Armsmen had the same equipment as knights, but without the title or the right attached to the knighthood. Fantassins usually had some kind of armor, but of cheaper quality, a spear or another cheap weapon.

Knights, of course, typically had a full blow armor, a shield, a double edged sword, a full helm, a horse, etc. They''d only wear it when going fighting in a war or tournament (sp?).

All of that was very expensive, and very few nobles could actually afford to equip more than a few knights (yes, they had to give all that stuff to all of their knights) and armsmen. Therefore, they usually went for the cheapest to equip the guards and the such (of course, their personnal guards would likely be the best ones).

Also, only a few merchants would actually be rich enough to buy one chain armor (a full armor was about as expensive as a domain) and, given the fact that only nobles would own one, he''d probably find it very suspicious. Also, note that a knight shield was unique, because his armories were drawn on it (sometimes it was only a piece of tissue over the shield though) and very easy to identify.

So to make it back to the topic, your player would typically find only leather "armors" (very rigid, impossible to pack in a bag), wooden clubs (no value) etc.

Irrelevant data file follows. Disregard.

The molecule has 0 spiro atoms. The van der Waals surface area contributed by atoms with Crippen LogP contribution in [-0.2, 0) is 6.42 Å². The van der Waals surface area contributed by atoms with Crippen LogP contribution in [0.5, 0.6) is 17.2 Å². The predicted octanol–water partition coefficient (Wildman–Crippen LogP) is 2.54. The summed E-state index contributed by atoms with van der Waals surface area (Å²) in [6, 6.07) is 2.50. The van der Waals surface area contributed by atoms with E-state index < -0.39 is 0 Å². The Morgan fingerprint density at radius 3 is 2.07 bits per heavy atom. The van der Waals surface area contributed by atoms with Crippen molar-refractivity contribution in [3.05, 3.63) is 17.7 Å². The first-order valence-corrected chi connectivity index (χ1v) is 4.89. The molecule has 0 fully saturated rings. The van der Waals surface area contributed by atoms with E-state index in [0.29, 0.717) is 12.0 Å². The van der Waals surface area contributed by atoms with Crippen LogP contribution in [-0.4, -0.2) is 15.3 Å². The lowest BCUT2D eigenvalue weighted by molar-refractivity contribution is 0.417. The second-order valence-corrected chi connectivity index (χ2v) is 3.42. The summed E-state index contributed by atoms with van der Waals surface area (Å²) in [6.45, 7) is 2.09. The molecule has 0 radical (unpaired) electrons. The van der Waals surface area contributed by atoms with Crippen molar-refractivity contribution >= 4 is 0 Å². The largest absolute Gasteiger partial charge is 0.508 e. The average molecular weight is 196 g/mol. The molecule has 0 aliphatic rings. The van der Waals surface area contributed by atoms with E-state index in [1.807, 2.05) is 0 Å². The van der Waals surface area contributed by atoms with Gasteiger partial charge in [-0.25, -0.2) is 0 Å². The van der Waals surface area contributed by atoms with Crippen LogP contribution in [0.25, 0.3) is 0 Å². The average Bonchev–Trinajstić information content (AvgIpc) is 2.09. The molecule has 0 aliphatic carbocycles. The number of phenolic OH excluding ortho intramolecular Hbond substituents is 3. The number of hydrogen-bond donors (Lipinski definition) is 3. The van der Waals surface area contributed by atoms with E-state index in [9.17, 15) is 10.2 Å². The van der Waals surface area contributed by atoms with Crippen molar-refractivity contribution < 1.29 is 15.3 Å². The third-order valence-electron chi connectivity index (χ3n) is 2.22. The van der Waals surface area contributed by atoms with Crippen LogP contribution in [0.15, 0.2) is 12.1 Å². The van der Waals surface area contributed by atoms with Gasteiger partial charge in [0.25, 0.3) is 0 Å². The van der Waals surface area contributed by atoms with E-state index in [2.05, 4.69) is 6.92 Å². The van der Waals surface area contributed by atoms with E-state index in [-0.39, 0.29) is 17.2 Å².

Finally, it would be almost impossible to actually hurt someone in a chainmail with a dagger, so your player would actually be wiser to just avoid the knights/armsmen.

Note that I''m not saying that your game should be realistic, I just think it should be fun. I just gave these informations so that you can eventually get some ideas out of it.

And btw I''m not historian so forgive me if there is any mistake.

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Some type of encumbrance rule must be put in to balance it out, rather than just a weight system. For instance, you may be able to easily carry weight-wise a large amount of equipment, but it would be largely impossible to balance it all out and walk easily. I wouldn''t go for a complete realism, because that may turn a lot of players off, but if you put in a semi-realistic system, it adds a little strategy to the game of balancing out what you need and what you want, without reducing your abilities.